When the film was almost finished, I met Jimmy Tan [of Hong Kong's Ocean Films]. At that time he really wanted to make films, but he didn't know anyone in the industry. After he met me, he said he wanted to invest in filmmaking. So I said, "Why don't you look at this film I just finished?" I said I had a lot of loans and no way to repay them. He loved the film, so he repaid my debts and became the producer.

But Lang Yun, the first producer was unhappy. He said, "I gave you half of the money, how come I'm not getting a producer's credit?" Because he gave up the project voluntarily, Jimmy Tan didn't want to give him the producer's credit. So I gave him the screenwriting credit to show my gratitude to him. But Jimmy Tan actually gave Lang Yun's money back to him. If Jimmy Tan were a stingy businessman, he wouldn't have felt he had to give the money back.

iW: Are you excited about the film's U.S. release?

Zhou: I'm very grateful to Fox Lorber for doing it. It's quite meaningful to me that they are willing to release my film because even if it's only a small percentage of the American audience, it's still a lot of people.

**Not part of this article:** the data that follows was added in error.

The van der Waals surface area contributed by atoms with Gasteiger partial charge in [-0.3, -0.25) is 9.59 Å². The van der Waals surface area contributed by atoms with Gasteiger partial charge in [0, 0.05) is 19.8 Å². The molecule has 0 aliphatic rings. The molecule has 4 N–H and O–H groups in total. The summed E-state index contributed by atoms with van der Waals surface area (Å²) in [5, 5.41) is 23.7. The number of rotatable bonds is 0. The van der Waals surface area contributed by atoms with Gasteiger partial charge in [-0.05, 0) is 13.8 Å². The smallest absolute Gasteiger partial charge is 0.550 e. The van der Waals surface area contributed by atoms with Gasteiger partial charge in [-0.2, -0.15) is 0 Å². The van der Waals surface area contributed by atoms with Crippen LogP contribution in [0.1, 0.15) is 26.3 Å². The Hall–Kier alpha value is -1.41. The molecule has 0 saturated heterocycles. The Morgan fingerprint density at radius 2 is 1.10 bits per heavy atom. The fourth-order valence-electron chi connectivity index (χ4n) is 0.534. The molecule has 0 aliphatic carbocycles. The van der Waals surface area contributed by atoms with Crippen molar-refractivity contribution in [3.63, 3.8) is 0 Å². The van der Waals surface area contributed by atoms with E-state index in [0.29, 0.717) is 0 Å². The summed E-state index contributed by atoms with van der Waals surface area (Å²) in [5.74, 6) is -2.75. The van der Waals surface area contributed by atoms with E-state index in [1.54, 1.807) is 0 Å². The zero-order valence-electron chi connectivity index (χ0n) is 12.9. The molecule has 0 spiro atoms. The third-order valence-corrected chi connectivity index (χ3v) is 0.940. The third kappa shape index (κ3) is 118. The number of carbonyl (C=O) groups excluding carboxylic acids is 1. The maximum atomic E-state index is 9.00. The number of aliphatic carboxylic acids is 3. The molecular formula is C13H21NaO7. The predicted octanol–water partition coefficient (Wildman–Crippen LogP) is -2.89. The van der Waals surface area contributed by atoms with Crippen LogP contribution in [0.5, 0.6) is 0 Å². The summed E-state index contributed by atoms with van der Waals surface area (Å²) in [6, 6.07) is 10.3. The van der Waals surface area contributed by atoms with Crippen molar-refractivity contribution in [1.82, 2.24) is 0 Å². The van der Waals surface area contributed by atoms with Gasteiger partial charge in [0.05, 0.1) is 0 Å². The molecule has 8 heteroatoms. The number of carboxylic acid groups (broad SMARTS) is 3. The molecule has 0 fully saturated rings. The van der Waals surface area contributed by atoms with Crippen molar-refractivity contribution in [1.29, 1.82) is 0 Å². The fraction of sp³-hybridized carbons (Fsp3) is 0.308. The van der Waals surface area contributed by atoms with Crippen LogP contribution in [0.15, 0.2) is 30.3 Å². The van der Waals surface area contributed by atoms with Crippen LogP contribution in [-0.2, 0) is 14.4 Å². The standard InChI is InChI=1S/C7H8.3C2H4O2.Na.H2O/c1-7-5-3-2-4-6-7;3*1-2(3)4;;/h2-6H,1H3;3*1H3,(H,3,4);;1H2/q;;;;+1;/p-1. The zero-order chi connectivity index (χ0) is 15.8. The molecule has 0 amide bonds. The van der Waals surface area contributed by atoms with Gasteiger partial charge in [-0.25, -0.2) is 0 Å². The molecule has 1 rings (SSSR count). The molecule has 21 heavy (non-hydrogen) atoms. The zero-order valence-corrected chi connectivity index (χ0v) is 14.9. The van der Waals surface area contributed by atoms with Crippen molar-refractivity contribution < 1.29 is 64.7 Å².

Also, we all know that Hollywood films take up over 80% of the world market. Even so, we still have more than 10% of the world's audiences. I don't think there is such a thing as a "good' or "bad" film. Regardless of whether it's a commercial film or an independent, personal film like mine, it's simply a matter of whether you like it or not. Therefore, I only consider my films finished after they've been seen by an audience. When I complete my work on a film, I think it's only half done.